Tuesday, November 22, 2011

Disaster Averted: Thanksgiving Edition

So you have done all of the prep you possibly can and everything is organized and ready to go.  But obviously the day comes and something is bound to go wrong.  Here are some quick fix tips to solve any major Thanksgiving disaster!

1. Turkey
Either the turkey is underdone or overdone, neither of which is good for Thanksgiving.
If your bird is underdone: Most of the time the turkey breasts cook faster than the dark meat on the bird.  If you find this happening while you are cooking, cover just the white meat with aluminum foil and uncover the dark meat.  If the bird is already out of the oven and you notice your dark meat is pink, here is the best cover up.  Put the whole bird on the table so everybody can see it and thinks you made the most perfect turkey ever.  Bring it back into the kitchen and cut off the breasts, slice them up and serve them.  While everybody is eating the white meat, have the dark meat cooking in the oven until it isn't pink anymore.  Slice that up and serve it.  Then nobody is waiting for the turkey to be done and you aren't killing anybody by serving raw poultry!
If your bird is overdone: The best way to avoid this disaster is to keep basting the bird.  If you find the turkey has been left in the oven too long and has turned dark, just peel the skin off.  Nobody will notice missing turkey skin when it is all sliced up on a beautiful platter.  If it is dry on the inside, after it has been sliced, pour all of the leftover pan juices over the sliced turkey.  They will look shiny and moist and absorb some juice.  And to be honest, there is so many things on the plate already the turkey will probably get mixed with 5 different other things and nobody will notice its dryness.  And another quick tip: Gravy makes everything delicious and moist.  Use this to your advantage!

2. Stuffing
There are always so many problems caused by stuffing the bird with stuffing.  Either the stuffing is overdone while the bird is raw, or the turkey is done and our stuffing still has not come up to temperature.  Here is some advice: Don't stuff your bird.  The raw juices soak into the stuffing, and even though heat can kill the bacteria, since the stuffing is all the way inside your 15 lb turkey, it is the last thing to get hot.  If you must have a stuffed bird, cook your stuffing separately and put it into the bird after everything has been cooked (and no raw bacteria can contaminate the food).  But honestly, make things easy and just serve your stuffing on the side.

3. Gravy
So I have already said that gravy can really cover up any kind of disaster, but what happens if the gravy is a disaster itself?  If you notice your gravy gets lumps once you add flour or constarch, quickly shut the eat off and continue whisking.  Then run it through some kind of sieve without pressing anything through.  What happens if you burn the gravy? Again quickly shut off the pan and pour it into something else without scraping anything off the bottom.  Most of the burnt part will be left in the pan.  And here is another little gravy secret: Keep some store bought gravy and packets on hand.  No harm in making a semi-homemade Thanksgiving.  These store bought alternatives do the same thing as the homemade version.  Moisten anything that has been made dry and fulfill the once a year gravy craving.

4. Mashed Potatoes
So mashed potatoes are usually everybody's favorite, so messing these up isn't the ideal situation.  To avoid lumpy mashed potatoes, use a ricer or food mill.  If your mashed potatoes get gluey add some sour cream and cheese, put it in a baking cheese with bread crumbs on top and bake them in the oven.  The dry heat of the oven will take the gluey texture out and then your guests think they got some new fancy potato dish.  Same thing goes for mashed potatoes as the gravy: Have on hand some store bought option.  These are always creamy and fluffy and can be made in the blink of an eye if a disaster strikes at the last minute.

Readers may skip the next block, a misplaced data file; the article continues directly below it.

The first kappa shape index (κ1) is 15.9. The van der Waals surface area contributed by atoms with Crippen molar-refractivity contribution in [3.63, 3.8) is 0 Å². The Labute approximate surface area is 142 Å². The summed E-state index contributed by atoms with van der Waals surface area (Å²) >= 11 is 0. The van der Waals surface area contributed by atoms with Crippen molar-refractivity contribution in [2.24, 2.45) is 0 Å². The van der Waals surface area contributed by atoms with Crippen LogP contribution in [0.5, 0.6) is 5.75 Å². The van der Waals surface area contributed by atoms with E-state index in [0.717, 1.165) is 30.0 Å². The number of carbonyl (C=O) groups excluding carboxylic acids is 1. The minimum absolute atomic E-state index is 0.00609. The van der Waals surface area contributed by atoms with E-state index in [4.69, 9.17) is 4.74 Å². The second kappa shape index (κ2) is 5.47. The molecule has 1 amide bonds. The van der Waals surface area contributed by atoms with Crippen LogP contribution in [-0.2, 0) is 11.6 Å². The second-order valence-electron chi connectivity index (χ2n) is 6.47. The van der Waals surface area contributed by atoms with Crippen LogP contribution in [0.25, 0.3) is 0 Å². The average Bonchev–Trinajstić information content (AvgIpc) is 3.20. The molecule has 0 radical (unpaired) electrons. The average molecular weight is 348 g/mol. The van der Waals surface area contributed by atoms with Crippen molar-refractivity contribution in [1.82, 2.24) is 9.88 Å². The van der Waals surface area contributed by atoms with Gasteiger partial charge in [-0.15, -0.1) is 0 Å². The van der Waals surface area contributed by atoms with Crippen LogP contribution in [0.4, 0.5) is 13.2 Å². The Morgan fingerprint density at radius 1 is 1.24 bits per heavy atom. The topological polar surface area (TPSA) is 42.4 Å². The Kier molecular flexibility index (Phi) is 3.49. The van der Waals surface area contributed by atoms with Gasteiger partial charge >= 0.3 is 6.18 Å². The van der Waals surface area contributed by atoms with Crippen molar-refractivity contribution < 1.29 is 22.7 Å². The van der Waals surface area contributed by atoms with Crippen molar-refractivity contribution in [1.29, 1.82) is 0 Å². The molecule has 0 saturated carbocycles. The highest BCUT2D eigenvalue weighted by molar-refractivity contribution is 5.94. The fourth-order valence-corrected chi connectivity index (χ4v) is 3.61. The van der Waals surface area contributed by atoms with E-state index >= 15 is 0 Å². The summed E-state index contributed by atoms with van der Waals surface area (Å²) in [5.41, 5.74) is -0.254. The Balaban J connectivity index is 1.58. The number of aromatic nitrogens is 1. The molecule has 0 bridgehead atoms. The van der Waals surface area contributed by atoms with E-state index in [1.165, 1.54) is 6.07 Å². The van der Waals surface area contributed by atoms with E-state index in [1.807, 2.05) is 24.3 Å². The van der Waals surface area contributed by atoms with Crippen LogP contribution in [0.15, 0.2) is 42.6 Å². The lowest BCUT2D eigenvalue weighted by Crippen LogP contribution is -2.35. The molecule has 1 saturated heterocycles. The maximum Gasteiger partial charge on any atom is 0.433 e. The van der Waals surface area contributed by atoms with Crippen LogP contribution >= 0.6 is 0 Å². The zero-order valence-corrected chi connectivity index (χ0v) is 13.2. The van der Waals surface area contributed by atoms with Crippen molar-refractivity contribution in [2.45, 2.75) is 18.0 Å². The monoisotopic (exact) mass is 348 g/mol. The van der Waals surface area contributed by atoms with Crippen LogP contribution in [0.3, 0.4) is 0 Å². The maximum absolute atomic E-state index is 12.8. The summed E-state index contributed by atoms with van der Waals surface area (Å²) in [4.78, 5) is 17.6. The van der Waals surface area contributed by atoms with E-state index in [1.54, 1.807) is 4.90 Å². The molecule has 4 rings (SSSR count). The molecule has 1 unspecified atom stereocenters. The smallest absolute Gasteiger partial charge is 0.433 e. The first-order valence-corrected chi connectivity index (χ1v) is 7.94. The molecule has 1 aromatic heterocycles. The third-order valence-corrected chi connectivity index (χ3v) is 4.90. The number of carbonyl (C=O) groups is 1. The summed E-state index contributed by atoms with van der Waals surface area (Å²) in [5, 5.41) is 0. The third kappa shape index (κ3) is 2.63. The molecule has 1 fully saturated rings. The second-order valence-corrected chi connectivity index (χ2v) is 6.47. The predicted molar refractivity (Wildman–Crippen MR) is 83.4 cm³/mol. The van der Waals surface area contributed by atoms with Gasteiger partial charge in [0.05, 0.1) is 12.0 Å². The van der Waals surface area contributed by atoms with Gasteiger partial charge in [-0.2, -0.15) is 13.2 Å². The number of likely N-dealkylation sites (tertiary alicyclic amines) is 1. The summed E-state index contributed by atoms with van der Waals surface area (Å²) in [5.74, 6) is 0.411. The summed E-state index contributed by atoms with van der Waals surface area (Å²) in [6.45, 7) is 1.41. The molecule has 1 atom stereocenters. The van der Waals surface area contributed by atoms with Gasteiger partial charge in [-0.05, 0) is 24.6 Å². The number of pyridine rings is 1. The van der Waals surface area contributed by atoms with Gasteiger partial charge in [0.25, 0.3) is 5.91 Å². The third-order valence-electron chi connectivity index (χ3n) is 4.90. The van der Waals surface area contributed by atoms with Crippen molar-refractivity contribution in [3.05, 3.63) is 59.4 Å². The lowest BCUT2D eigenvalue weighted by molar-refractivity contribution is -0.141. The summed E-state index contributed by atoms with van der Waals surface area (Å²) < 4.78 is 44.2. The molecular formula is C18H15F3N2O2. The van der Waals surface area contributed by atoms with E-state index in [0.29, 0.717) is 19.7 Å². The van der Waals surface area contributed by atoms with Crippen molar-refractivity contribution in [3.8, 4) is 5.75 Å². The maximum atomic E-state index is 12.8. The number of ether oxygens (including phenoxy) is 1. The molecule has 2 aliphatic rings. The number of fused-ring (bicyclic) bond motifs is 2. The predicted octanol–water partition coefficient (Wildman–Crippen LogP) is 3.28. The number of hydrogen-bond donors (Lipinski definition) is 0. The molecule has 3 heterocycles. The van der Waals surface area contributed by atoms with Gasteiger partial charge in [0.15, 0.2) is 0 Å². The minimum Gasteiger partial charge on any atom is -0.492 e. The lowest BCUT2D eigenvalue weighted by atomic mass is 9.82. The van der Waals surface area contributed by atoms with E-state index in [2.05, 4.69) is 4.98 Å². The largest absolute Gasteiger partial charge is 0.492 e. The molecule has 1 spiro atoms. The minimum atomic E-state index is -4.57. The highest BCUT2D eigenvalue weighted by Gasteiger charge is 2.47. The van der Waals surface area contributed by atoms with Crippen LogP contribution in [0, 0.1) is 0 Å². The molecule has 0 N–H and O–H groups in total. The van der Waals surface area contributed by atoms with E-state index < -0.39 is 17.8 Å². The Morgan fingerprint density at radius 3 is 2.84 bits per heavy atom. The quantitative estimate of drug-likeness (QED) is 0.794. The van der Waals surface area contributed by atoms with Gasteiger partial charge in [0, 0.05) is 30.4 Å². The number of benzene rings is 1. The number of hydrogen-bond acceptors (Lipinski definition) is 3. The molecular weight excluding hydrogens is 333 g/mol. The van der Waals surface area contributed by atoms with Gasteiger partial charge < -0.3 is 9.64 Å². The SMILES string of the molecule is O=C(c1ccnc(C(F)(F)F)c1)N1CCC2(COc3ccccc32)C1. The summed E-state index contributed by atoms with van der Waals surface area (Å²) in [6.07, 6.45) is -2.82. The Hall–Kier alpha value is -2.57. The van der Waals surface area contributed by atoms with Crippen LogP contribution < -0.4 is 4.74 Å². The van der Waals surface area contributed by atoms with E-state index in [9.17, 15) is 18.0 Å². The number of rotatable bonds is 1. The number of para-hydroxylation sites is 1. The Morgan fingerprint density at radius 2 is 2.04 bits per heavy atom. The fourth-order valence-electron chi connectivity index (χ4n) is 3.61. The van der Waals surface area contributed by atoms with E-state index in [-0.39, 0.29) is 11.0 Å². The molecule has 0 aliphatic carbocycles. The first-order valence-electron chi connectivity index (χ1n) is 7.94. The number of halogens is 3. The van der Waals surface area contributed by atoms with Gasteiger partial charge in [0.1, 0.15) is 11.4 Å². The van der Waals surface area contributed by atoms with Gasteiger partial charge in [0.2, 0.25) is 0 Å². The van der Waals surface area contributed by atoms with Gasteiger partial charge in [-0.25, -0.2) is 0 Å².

5. Pies
So pies can be difficult to make.  Especially Thanksgiving ones like pumpkin and pecan pie.  I am sure everybody has made a soupy pecan pie or a cracked pumpkin pie.  For the pecan pie, always have lots of ice cream on hand.  Spoon ice cream into cups and scoop the filling on top with whipped cream.  Then crumble up the crust for an additional crunch and call it deconstructed pecan pie.  For the pumpkin pie, if you find that is has cracked.  Pipe pretty mounds of whipped cream on top.  Now you look like a fancy cake decorator and I am sure nobody will complain about additional whipped cream. 

So hopefully none of these disasters will happen to you, but if they do here are some quick fixes.  Some of these fixes I might just do from the beginning (Pecan pie sundae sounds pretty good to me).  Happy Thanksgiving everybody! Pin It Now!

Sunday, November 20, 2011

Roasted Turkey

Since Thanksgiving is coming up I thought I would post my Dad's delicious Turkey recipe. 

20-25 lb turkey (You don't have to get one this big, my family just does everything in excess)
2 tablespoons salt, plus a few extra tablespoons to wash
2 tablespoons paprika
2 tablespoons sage
2 tablespoons garlic powder
2 tablespoons parsley
1 stick of butter
1 apple
5 sprigs of rosemary

So this may sound odd but my dad washes the turkey with salt.  Basically when you are washing the turkey just sprinkle a lot of salt over it and rub it in and then rinse it off.  I guess it is kind of similar to brining.  Then put the turkey in a large roasting pan and sprinkle with 2 tablespoons salt, paprika, sage, garlic powder, and parsley.  Evely disperse this on the outside, and also on the inside of the turkey.  Put an apple inside the turkey.  This will absorb any excess fat.  Then put in the rosemary sprigs to infuse flavor. Now comes the best part.  Literally just put a stick of butter right on top of the breast bone of the turkey.  This will melt throughout the process and baste the whole bird.
Then cook the bird in a 325 over for 5 hours.  That is about 15 minutes per pound.  Cook the bird with the foil over it, until the last half hour.  Baste the bird every hour with the pan drippings.  For the last half hour, turn the oven up to 375 degrees and allow the skin to brown.  That means the total cooking time is about 5 1/2 hours.  Enjoy and Happy Thanksgiving!

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Saturday, November 19, 2011

Thanksgiving Prep Guide

Here are 10 things you can do to make this Thanksgiving stress free! My family has been having Thanksgiving at our house for many years and let me tell you, it has taken almost all of those years to have it run smoothly.